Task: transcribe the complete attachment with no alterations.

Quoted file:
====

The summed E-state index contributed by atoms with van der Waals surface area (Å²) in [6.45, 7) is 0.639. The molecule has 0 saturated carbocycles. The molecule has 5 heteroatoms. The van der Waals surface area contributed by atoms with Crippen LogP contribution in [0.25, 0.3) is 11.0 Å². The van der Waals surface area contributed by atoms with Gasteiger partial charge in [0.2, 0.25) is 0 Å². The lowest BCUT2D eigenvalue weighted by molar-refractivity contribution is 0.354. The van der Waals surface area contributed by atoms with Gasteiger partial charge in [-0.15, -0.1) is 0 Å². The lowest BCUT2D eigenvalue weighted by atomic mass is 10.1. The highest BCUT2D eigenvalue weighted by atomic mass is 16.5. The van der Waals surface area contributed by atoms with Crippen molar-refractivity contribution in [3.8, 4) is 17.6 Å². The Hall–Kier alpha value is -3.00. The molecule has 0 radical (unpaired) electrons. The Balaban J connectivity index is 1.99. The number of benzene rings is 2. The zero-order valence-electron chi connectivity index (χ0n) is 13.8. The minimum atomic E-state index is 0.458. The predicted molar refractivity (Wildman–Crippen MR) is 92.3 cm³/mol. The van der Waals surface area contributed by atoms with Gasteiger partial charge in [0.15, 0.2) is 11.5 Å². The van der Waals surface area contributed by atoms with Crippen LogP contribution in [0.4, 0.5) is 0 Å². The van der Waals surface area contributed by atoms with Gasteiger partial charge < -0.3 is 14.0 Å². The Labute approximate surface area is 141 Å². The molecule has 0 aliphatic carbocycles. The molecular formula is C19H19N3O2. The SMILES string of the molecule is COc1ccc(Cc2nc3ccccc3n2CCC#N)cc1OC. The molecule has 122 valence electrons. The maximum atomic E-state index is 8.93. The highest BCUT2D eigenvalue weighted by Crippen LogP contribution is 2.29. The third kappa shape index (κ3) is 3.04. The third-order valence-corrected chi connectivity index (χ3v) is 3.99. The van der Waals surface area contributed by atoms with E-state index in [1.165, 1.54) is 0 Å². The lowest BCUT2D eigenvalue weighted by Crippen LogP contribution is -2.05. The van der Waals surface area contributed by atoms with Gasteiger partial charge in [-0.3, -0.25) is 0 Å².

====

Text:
The summed E-state index contributed by atoms with van der Waals surface area (Å²) in [6.45, 7) is 0.639. The molecule has 0 saturated carbocycles. The molecule has 5 heteroatoms. The van der Waals surface area contributed by atoms with Crippen LogP contribution in [0.25, 0.3) is 11.0 Å². The van der Waals surface area contributed by atoms with Gasteiger partial charge in [0.2, 0.25) is 0 Å². The lowest BCUT2D eigenvalue weighted by molar-refractivity contribution is 0.354. The van der Waals surface area contributed by atoms with Gasteiger partial charge in [-0.15, -0.1) is 0 Å². The lowest BCUT2D eigenvalue weighted by atomic mass is 10.1. The highest BCUT2D eigenvalue weighted by atomic mass is 16.5. The van der Waals surface area contributed by atoms with Crippen molar-refractivity contribution in [3.8, 4) is 17.6 Å². The Hall–Kier alpha value is -3.00. The molecule has 0 radical (unpaired) electrons. The Balaban J connectivity index is 1.99. The number of benzene rings is 2. The zero-order valence-electron chi connectivity index (χ0n) is 13.8. The minimum atomic E-state index is 0.458. The predicted molar refractivity (Wildman–Crippen MR) is 92.3 cm³/mol. The van der Waals surface area contributed by atoms with Gasteiger partial charge in [0.15, 0.2) is 11.5 Å². The van der Waals surface area contributed by atoms with Crippen LogP contribution in [0.4, 0.5) is 0 Å². The van der Waals surface area contributed by atoms with Gasteiger partial charge < -0.3 is 14.0 Å². The Labute approximate surface area is 141 Å². The molecule has 0 aliphatic carbocycles. The molecular formula is C19H19N3O2. The SMILES string of the molecule is COc1ccc(Cc2nc3ccccc3n2CCC#N)cc1OC. The molecule has 122 valence electrons. The maximum atomic E-state index is 8.93. The highest BCUT2D eigenvalue weighted by Crippen LogP contribution is 2.29. The third kappa shape index (κ3) is 3.04. The third-order valence-corrected chi connectivity index (χ3v) is 3.99. The van der Waals surface area contributed by atoms with E-state index in [1.165, 1.54) is 0 Å². The lowest BCUT2D eigenvalue weighted by Crippen LogP contribution is -2.05. The van der Waals surface area contributed by atoms with Gasteiger partial charge in [-0.3, -0.25) is 0 Å².